Ever had one of those family history weeks that starts out full of enthusiasm and ends up in disappointment? Well this week was just that for me.
Following on from my discovery last week that the very record office that I needed to go to to find out about the career of my husband's ancestor, William Tell Milner, was only a minute away from where I have worked for the past 21 years (I would like to point out that I am not blind, merely that I have never approached the building along that particular road!), I took the brief walk on Monday lunchtime to the Post Office Archives.
Things started very promisingly with a very helpful gentleman who got me signed in and pointed me in the right direction. He started me off with searching the Pensions and Gratuities records from 1869 backwards as William had been born in 1808 and would normally have retired at the age of 60. I also knew that in 1861 he was listed in the census as a Clerk in a Post Office Department, and by 1871 he was not employed so that all seemed to fall in to place.
The records for that period are all on microfiche which was a real blast from the past as I've not used these for years and it brought back memories of straining my eyes at IGI fiche at the Society of Genealogists. The writing was faded in places, but not so bad that you couldn't read it, and I worked my way backwards from his regulation retirement age back to when I knew he was still employed. Not a sign...I went back and checked each page again, but still nothing.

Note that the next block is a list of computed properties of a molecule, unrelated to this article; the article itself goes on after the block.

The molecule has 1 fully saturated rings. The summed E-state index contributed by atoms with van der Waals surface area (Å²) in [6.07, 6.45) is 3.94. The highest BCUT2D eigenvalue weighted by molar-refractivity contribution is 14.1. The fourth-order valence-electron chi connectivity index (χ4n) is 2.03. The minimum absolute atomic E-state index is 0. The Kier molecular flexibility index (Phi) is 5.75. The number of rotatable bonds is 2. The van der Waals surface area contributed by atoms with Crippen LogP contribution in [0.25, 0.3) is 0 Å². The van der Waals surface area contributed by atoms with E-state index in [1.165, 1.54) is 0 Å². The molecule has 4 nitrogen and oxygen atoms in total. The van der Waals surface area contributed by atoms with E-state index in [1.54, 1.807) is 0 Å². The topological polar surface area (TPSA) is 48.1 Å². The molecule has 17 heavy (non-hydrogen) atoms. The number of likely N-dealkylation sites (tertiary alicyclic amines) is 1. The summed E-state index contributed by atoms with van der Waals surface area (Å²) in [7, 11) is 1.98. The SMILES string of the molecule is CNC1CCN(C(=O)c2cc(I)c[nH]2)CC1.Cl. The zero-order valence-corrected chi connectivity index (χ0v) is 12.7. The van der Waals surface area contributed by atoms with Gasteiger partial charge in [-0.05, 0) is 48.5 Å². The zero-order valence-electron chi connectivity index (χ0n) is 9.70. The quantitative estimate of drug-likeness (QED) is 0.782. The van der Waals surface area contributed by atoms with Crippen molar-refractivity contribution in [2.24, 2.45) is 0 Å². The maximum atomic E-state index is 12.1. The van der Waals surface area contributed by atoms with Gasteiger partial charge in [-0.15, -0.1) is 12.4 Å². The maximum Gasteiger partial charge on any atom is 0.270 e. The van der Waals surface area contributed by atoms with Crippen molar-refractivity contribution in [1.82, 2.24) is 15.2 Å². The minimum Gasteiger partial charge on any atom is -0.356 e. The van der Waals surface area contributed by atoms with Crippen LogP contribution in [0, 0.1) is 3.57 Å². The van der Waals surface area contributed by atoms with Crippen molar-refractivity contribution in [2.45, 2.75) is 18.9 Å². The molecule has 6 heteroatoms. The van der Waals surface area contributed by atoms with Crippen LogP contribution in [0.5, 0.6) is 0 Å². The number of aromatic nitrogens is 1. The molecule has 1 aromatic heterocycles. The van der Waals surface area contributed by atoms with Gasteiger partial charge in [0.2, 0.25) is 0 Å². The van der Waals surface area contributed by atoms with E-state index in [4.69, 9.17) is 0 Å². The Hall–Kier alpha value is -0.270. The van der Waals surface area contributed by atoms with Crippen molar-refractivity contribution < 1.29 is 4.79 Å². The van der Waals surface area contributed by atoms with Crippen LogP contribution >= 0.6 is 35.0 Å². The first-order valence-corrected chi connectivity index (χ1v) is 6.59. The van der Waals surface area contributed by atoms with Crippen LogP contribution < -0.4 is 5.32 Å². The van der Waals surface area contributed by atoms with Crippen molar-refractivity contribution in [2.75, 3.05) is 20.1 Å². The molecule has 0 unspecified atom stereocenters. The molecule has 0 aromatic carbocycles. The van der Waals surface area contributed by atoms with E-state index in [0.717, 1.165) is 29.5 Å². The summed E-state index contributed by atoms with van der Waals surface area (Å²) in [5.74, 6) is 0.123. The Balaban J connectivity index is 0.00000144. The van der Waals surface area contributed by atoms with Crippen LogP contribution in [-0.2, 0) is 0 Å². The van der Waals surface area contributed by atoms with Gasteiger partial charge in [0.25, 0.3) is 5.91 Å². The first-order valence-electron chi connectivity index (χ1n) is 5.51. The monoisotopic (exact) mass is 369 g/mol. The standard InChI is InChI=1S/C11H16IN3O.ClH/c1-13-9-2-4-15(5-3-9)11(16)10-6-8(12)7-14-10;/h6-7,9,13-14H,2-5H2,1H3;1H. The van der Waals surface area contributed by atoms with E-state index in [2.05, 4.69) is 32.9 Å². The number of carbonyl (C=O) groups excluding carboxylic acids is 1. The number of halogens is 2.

Next lunchtime my new helpful friend suggested that as not everyone was eligible for a pension it might be worth checking the appointments records to see if William could be found at the start of his career. This proved to be a bit of a problem as the Appointment Books only start in 1831, and employees would normally start at age 18, which for William would have been 5 years earlier. I hoped that William might be a late started and checked from 1831 up to 1841 when I knew he was employed but nothing.
My final attempt for the week, was a check on whether maybe William had left his employment by dismissal rather than retiring. Unfortunately the only records seem to be where there was legal action taken, and this option proved fruitless as well.
I'm not entirely sure where I go from here. But I'm wondering whether I'll need to work out which office William was working in and see if there are any local records, and one thing that my friend did point out was that William described himself as a Clerk at the Post Office, rather than a Postman so maybe there was a Head Office nearby.
So I've ended this week with more questions than answers, just a typical family history week!